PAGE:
Avoid these 3 utility scams


Adam Cecil

Adam Cecil

Former Staff Writer

Adam Cecil is a former staff writer for Policygenius, a digital insurance brokerage trying to make sense of insurance for consumers. He is a podcast producer, writer, and video maker based in Brooklyn, NY.

Published March 25, 2015 | 5 min read

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Updated July 24, 2019: Scams always seem obvious after the fact. Scammers are smart: they know their story doesn’t always have to make sense. It just has to scare or fool their mark into believing that the scammer is the only one who can help them.

Emotional manipulation is easy when it comes to your utilities. Utilities are literally your lifeline: electricity keeps your food cold and your lights on, gas heats your food and water and apartment. Without them, you can’t live a normal life.

Here's how to negotiate your utility bills and save thousands.

These three scams all feature some sort of emotional manipulation. Want to avoid being the victim? We tell you the tell-tale signs of a scam so you can outsmart the scammers.

The ol’ ESCO switcheroo

A lot of people don’t know that, in some states, you can choose who provides your electricity and gas. The idea behind this is that consumers can choose companies who provide lower rates or source their power from renewable resources. Instead, consumers are being tricked into paying even higher rates for electricity. How does the scam work? Companies hire salespeople to knock on your door and tell you that they can save you money on your electricity bill. They’ll ask to see your electricity bill so they can point out all the ways they can help you save.

Of course, they’re not trying to help you save. A lot of times, these ESCOs will advertise low introductory rates before they jack up the price months later. Sometimes, they’re just lying to you. The worst part? You don’t even have to agree to anything - if they see your account number, they can take it and switch you to a different ESCO without your permission.

The second worst part? Most of these salespeople don’t know they’re scammers. Companies lie to them and make them believe that they’re actually helping people.

Another variation on this scam has people calling you instead of coming to your door.

Not every ESCO is a scam. We talked to Choose Energy about their ESCO comparison service and discovered just how much money you could save on your electricity bill.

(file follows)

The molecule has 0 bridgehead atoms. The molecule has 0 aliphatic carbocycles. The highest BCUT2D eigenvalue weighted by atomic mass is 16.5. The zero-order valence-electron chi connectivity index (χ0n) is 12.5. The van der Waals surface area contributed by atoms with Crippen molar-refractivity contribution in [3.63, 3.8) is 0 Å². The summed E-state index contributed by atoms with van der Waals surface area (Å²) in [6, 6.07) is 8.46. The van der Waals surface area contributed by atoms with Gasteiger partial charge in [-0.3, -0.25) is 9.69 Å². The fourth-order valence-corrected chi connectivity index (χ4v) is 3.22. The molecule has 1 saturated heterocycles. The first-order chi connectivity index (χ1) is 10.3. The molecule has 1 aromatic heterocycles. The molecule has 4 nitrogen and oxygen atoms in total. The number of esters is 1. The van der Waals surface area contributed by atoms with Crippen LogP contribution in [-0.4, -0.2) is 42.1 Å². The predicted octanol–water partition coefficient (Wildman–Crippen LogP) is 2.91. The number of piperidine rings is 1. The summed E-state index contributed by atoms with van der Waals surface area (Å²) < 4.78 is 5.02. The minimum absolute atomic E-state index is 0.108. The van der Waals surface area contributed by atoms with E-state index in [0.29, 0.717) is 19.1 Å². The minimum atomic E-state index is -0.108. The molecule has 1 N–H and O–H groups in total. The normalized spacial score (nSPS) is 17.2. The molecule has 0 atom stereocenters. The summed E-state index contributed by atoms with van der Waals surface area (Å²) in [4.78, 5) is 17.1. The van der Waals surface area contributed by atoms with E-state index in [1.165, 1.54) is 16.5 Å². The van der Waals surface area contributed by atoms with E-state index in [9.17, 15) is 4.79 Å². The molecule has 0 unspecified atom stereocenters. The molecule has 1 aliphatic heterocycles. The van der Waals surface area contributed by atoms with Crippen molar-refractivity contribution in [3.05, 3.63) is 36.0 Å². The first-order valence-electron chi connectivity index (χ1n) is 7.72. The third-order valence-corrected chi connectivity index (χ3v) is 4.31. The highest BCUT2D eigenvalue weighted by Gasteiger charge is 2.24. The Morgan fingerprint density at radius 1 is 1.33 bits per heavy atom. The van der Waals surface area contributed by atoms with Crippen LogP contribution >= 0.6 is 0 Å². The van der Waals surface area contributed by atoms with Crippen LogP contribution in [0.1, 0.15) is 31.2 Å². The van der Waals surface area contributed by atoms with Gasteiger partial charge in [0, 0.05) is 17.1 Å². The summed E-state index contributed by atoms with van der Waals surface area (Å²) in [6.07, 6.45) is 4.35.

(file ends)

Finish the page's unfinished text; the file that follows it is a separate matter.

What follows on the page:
Avoid the scam: If someone comes up to your door and asks to see your electricity bill, do not give it to them under any circumstances. Politely refuse and close the door. If you live in an apartment building and have a building manager, alert to them to the scammer so that they can escort them out of the building.

If someone calls you claiming they can lower your electricity bill if you just give them your account number, do not give them your account number.

(You can lower your bills by doing this.)

Lights out!

Someone calls you up and tells you that you’re behind on your bills. If you don’t pay up now, they’re going to shut off your electricity. They ask you to give them a credit card number, or preferably, the account and routing number for your bank account.

This scam has been around for years, but it works because it scares people into action before they can think twice.

Most utility companies will never call you on the phone in order to inform you that your power is being shut off. They prefer to communicate by mail. And don’t be fooled by the caller ID: scammers can spoof their phone number into looking like it’s from your state, even if they’re in another part of the country or abroad.

Avoid the scam: If someone calls you on the phone and says your electricity or gas is being turned off, hang up the phone immediately and alert local authorities of criminal activity. Contact your utility company’s billing department to confirm you’re in good standing and to alert them of the scam.

(Here's how to stop those spam calls for once and for all.)

Missed connections

Utility outages are a drag. Severe weather can knock out your power, your gas, your internet and cable for days on end. (Here's what you need to know about protecting your home in severe weather.)

Now imagine that in the middle of your next outage, someone knocks on your door and offers to reconnect your utilities for a cash fee. You want your utilities back as soon as possible, and they’re wearing a company uniform, so of course you give them the cash. Then you wait. And the utilities don’t come back on. When they do, hours or days later, you notice that the entire neighborhood is back on. You weren’t given preferential treatment and nothing was done to your house.

Utility companies will never ask you for cash, even if a charge is applicable for reconnecting your service. On top of that, utility companies won’t send representatives to your home without confirming with you ahead of time.

Avoid the scam: Don’t give cash to any "representative" who comes to your home, even if they do have a uniform or ID. If someone does come to your home, call your utility company to confirm that they’re a real employee and authorized to be there.

Scams, scams everywhere

Follow the advice above and you’ll outsmart every scammer that shows up on your doorstep. Remember: when in doubt, contact your utility company through a secure line listed on their official website. They’ll be able to help you in most scammy situations.

Do you have a story about a utility scam? Maybe you outsmarted them and sent a criminal to jail? Or you were emotionally manipulated into giving up cash and now you’re out to warn others? Whatever the case, give us a shout in the comments below.

Want to learn more? Here's how to avoid a credit scam.